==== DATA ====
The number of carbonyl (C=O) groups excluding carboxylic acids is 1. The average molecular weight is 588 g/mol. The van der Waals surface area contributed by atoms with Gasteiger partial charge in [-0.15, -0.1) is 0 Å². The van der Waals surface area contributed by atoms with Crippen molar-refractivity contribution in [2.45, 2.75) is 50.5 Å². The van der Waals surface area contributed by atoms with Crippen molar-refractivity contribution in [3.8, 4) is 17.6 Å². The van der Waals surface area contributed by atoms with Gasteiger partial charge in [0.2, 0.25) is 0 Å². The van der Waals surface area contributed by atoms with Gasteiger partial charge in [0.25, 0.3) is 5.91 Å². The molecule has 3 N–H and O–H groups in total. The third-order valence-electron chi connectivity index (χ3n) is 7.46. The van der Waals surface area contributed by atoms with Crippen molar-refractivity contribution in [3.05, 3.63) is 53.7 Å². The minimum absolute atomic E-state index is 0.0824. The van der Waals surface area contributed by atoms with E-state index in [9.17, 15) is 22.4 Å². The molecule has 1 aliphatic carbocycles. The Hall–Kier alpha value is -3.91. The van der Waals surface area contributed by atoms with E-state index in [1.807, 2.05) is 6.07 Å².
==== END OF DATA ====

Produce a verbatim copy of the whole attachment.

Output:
The number of carbonyl (C=O) groups excluding carboxylic acids is 1. The average molecular weight is 588 g/mol. The van der Waals surface area contributed by atoms with Gasteiger partial charge in [-0.15, -0.1) is 0 Å². The van der Waals surface area contributed by atoms with Crippen molar-refractivity contribution in [2.45, 2.75) is 50.5 Å². The van der Waals surface area contributed by atoms with Crippen molar-refractivity contribution in [3.8, 4) is 17.6 Å². The van der Waals surface area contributed by atoms with Gasteiger partial charge in [0.2, 0.25) is 0 Å². The van der Waals surface area contributed by atoms with Gasteiger partial charge in [0.25, 0.3) is 5.91 Å². The molecule has 3 N–H and O–H groups in total. The third-order valence-electron chi connectivity index (χ3n) is 7.46. The van der Waals surface area contributed by atoms with Crippen molar-refractivity contribution in [3.05, 3.63) is 53.7 Å². The minimum absolute atomic E-state index is 0.0824. The van der Waals surface area contributed by atoms with E-state index in [9.17, 15) is 22.4 Å². The molecule has 1 aliphatic carbocycles. The Hall–Kier alpha value is -3.91. The van der Waals surface area contributed by atoms with E-state index in [1.807, 2.05) is 6.07 Å².